PETALING JAYA: The issue of forced labour in Malaysia has again been brought into the spotlight with Supermax Corp Bhd being the latest Malaysian company to run afoul of US Customs and Border Protection (US CBP) over allegations of forced labour practices, which have resulted in a withhold release order (WRO) on its products exported to the United States.

US CBP said that with 10 of the 11 forced labour indicators identified during the course of its investigation, it has ample evidence to conclude that Supermax and its subsidiaries produce gloves in violation of US trade laws.

Other Malaysian companies still facing WROs imposed by US CBP include FGV Holdings Bhd and Sime Darby Plantation Bhd.

This has prompted the government to formulate the Forced Labour National Action Plan which will be launched next month as an approach to deal with the issue in the country, as announced by Human Resources Minister Datuk Seri M Saravanan on Friday.

He revealed that the plan contains four strategic objectives from the aspects of awareness, enforcement, labour migration and access to remedy and protection for victims.

Saravanan stated that the issue of forced labour is giving a bad image to the country’s rubber glove manufacturing sector in which Malaysia is the leading exporter with 60% of the global market, and the sector contributes 51.1% of the overall total exports of the country.

Besides Malaysia, other countries on the WRO list include Brazil, China, Japan, India and Mexico.

What is forced labour?

US CBP defines forced labour as all work or service which is exacted from any person under the menace of any penalty for its non-performance and for which the worker does not offer work or service voluntarily. Indentured labour is defined as work or service performed pursuant to a contract, the enforcement of which can be accomplished by process or penalties. This includes forced or indentured child labour.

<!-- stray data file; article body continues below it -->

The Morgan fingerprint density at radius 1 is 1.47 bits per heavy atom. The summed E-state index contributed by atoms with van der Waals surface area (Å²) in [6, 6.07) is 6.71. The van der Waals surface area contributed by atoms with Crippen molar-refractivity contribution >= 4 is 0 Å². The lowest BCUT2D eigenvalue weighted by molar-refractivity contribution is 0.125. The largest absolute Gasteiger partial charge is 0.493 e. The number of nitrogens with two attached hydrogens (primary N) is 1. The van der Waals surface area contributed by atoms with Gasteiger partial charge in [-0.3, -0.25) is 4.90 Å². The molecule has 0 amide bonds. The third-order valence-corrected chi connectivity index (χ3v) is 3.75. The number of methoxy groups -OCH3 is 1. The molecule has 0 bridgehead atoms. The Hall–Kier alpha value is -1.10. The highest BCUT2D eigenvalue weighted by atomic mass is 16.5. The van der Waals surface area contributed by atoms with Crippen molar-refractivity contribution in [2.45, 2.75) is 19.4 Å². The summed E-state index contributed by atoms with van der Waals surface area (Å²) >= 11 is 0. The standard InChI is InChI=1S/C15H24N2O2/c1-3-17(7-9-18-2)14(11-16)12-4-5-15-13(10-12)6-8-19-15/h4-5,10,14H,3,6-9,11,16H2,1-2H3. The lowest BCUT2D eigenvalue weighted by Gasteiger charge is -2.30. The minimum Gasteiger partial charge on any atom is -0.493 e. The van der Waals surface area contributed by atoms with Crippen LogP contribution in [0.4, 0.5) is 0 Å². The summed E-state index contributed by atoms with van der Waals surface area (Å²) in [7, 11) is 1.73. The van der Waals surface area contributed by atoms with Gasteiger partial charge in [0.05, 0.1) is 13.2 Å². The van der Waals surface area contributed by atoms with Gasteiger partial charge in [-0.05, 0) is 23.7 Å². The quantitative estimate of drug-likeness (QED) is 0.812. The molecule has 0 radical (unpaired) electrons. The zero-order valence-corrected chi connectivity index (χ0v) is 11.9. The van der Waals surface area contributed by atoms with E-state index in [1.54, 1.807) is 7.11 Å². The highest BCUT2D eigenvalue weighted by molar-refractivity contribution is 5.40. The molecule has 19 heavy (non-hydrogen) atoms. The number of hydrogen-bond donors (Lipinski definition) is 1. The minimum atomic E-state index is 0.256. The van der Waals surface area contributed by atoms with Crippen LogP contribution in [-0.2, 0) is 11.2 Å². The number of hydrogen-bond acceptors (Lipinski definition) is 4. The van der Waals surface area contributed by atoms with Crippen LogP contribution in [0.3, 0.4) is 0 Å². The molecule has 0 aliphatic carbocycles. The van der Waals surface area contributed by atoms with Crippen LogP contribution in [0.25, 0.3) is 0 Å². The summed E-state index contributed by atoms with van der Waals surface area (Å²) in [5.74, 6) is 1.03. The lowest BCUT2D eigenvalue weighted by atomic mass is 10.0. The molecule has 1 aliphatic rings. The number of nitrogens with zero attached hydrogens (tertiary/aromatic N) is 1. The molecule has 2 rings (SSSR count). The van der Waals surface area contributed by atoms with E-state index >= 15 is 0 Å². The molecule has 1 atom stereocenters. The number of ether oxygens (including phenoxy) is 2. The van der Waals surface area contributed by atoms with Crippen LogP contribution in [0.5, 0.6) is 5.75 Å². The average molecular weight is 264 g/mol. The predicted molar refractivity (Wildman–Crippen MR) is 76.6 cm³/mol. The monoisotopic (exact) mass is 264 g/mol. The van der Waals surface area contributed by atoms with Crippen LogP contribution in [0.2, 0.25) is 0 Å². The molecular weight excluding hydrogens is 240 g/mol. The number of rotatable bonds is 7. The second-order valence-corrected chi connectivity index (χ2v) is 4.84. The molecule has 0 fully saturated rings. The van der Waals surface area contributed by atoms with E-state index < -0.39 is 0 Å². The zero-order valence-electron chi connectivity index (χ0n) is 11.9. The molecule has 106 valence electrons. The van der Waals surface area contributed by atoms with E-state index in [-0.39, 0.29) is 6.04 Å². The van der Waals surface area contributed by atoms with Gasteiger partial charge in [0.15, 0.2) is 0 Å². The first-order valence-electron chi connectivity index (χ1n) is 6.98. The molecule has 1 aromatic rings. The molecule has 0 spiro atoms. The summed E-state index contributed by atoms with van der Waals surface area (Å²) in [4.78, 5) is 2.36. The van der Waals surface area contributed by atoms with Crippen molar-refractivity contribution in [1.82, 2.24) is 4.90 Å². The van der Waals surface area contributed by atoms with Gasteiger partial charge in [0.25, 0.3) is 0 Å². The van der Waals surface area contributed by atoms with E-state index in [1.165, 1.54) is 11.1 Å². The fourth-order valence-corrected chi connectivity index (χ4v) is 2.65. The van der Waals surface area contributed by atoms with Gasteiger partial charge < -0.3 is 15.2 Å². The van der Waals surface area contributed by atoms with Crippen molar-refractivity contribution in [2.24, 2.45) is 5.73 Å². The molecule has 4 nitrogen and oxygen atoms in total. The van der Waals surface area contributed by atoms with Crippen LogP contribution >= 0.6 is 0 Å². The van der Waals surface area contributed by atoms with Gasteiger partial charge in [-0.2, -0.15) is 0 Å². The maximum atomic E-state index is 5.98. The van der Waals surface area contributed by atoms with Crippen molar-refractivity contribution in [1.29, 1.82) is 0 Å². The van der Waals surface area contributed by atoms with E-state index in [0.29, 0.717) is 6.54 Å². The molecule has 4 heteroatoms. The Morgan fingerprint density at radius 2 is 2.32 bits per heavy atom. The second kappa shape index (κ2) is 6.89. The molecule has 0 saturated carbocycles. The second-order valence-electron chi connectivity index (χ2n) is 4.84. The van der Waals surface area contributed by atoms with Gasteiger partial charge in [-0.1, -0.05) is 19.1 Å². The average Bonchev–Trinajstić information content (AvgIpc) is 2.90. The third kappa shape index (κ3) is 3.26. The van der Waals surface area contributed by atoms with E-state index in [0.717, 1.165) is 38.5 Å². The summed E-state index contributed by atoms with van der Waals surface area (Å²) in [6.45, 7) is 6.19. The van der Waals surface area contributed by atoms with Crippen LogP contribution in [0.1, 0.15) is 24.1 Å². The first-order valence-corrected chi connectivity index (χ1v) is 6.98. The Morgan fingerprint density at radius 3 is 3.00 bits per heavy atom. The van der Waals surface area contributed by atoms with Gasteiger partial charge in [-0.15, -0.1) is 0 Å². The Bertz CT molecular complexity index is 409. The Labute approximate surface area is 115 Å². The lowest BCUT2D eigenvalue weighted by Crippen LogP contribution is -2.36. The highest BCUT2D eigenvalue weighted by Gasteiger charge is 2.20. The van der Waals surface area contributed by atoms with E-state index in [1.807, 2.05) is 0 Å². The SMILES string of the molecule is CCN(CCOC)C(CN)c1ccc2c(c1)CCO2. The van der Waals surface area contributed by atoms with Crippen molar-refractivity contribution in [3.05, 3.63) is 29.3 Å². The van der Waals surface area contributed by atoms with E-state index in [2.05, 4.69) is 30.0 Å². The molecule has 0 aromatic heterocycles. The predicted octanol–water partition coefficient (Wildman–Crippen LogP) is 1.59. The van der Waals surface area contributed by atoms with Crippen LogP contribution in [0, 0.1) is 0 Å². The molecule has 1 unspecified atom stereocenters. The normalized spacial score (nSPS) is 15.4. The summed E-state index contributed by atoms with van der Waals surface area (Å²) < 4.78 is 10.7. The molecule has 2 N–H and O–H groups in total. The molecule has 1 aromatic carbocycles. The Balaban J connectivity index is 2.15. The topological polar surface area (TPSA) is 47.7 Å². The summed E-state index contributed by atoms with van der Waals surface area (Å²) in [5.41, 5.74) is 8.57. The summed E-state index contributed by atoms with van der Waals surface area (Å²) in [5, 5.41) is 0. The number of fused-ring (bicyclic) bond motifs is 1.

How does US CBP address forced labour?

The US enforcement agency implements Section 307 of the Tariff Act of 1930 (19 U.S.C. §1307) through issuance of WROs and findings to prevent merchandise produced in whole or in part in a foreign country using forced labour from being imported into the US.

US CBP is responsible for preventing the entry of products made with forced labour into the US market by investigating and acting upon allegations of forced labour in supply chains.

The Human Trafficking Legal Center’s June 2020 guide, Importing Freedom: Using the US Tariff Act to Combat Forced Labour in Supply Chains, may be used to help the trade community strengthen petitions to US CBP, and is one of several suggested tools to combat forced labour.

What are the indicators of forced labour?

The indicators are intended to help “front-line” criminal law enforcement officials, inspectors, trade union officers, NGO workers, and others to identify persons who are possibly trapped in a forced labour situation, and who may require urgent assistance. These indicators represent the most common signs that point to the possible existence of a forced labour case.

The 11 International Labour Organization indicators of forced labour are:

1. Abusive working and living conditions.

2. Abuse of vulnerability.

3. Debt bondage.

4. Deception.

5. Excessive overtime.

6. Intimidation and threats.

7. Isolation.

8. Physical and sexual violence.

9. Restriction of movement.

10. Retention of identity documents.

11. Withholding of wages.